And when news broke in summer 2021 that OU and Texas were SEC-bound, both Red River rivals knew the challenge they had accepted. Take down Godzilla to get where you want to go.

Soon enough, Georgia, too, became a Godzilla, and the Sooners and Longhorns appeared to have sold their birthright for a cash-filled porridge.

Saban’s retirement changes that script. Alabama remains Alabama, the same way Oklahoma remains Oklahoma even when legends like Switzer and Stoops no longer inhabit the big office.

Sure, sometimes programs dip when legends leave — Bama entered the wilderness without Bear Bryant, Florida floundered after Steve Spurrier and after Urban Meyer, Georgia slumbered post-Vince Dooley — but it’s not automatic.

Osborne following Bob Devaney at Nebraska. John Robinson following John McKay at Southern Cal. Les Miles following Saban at LSU. Lincoln Riley following Stoops at OU. Lots of success stories.

But Bama’s next coach cannot possibly approach Saban’s success. Saban raised the bar too high. Lightning can strike the same place twice. But Saban was an electric storm the likes of which the sport never has seen.

Even in his final year, Saban coached his butt off. An Alabama team that looked lost in September — remember the 10-3 lead on South Florida with two minutes left in the game? — was a terror in January.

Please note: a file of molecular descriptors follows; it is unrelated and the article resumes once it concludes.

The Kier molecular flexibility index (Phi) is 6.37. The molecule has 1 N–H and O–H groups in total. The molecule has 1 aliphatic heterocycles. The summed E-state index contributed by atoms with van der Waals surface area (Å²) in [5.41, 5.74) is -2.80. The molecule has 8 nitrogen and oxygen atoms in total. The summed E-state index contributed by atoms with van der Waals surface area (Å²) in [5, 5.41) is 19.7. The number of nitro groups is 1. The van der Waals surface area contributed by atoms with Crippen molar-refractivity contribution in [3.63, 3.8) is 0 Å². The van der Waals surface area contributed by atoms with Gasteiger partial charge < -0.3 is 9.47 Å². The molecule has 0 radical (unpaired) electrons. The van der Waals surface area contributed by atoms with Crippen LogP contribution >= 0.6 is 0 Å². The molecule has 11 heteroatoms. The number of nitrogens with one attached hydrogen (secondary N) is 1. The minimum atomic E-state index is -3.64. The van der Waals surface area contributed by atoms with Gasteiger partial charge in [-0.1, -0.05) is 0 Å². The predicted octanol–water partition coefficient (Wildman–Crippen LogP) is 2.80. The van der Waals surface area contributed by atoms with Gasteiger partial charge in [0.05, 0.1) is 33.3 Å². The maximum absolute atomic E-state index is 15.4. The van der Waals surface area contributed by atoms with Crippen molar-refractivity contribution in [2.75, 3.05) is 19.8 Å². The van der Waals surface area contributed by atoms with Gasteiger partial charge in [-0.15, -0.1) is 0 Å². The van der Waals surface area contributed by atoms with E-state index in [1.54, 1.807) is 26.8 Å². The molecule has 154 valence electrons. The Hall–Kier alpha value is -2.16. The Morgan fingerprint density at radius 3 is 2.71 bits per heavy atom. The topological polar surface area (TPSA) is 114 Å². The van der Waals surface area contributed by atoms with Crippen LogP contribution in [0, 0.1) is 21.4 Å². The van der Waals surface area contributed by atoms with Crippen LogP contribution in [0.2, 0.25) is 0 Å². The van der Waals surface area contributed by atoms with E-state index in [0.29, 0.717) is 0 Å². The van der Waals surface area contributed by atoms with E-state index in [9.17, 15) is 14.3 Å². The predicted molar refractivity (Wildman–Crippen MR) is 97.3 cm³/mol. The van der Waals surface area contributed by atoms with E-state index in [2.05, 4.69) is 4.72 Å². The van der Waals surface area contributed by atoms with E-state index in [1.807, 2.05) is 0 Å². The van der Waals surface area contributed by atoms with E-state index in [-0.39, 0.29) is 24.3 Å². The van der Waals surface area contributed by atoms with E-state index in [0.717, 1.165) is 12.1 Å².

The Michigan team that took apart Washington in the national championship game Monday night trailed Alabama 20-13 with two minutes left, before winning in overtime. The Tide was this close to playing for another title and perhaps winning.

So now you know why there is joy in Soonerville. Whatever is ahead for Alabama, it can’t match the Saban Crimson Tide. The Bama machine at least has shut down for maintenance. 

OU can catch its breath, knowing that while the Tide awaits, Saban does not, as the Sooners prepare for the SEC gauntlet this autumn, playing Tennessee, Texas, Ole Miss, Missouri, Alabama and LSU in the span of 11 Saturdays. 

And long-term, the SEC surely will be at least a little more egalitarian. Georgia remains a hungry lion. LSU might remember how to tackle. Florida always is capable of waking up. Texas A&M recruits well and Ole Miss portals well.

Plus Texas is back.

But Saban is gone. Put on the party hat. Dance in the street. The Sooners’ SEC outlook just got a lot better.

 

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Berry Tramel is a 45-year veteran of Oklahoma journalism, having spent 13 years at the Norman Transcript and 32 years at The Oklahoman. He has been named Oklahoma Sportswriter of the Year by the National Sports Media Association. Born and raised in Norman, Tramel grew up reading four newspapers a day and began his career at age 17. His first assignment was the Lexington-Elmore City high school football game, and he’s enjoyed the journey ever since, having covered NBA Finals and Rose Bowls and everything in between. Tramel and his wife, Tricia, were married in 1980 and live in Norman near their daughter, son-in-law and three granddaughters. Tramel can be reached at 405-760-8080 or at [email protected].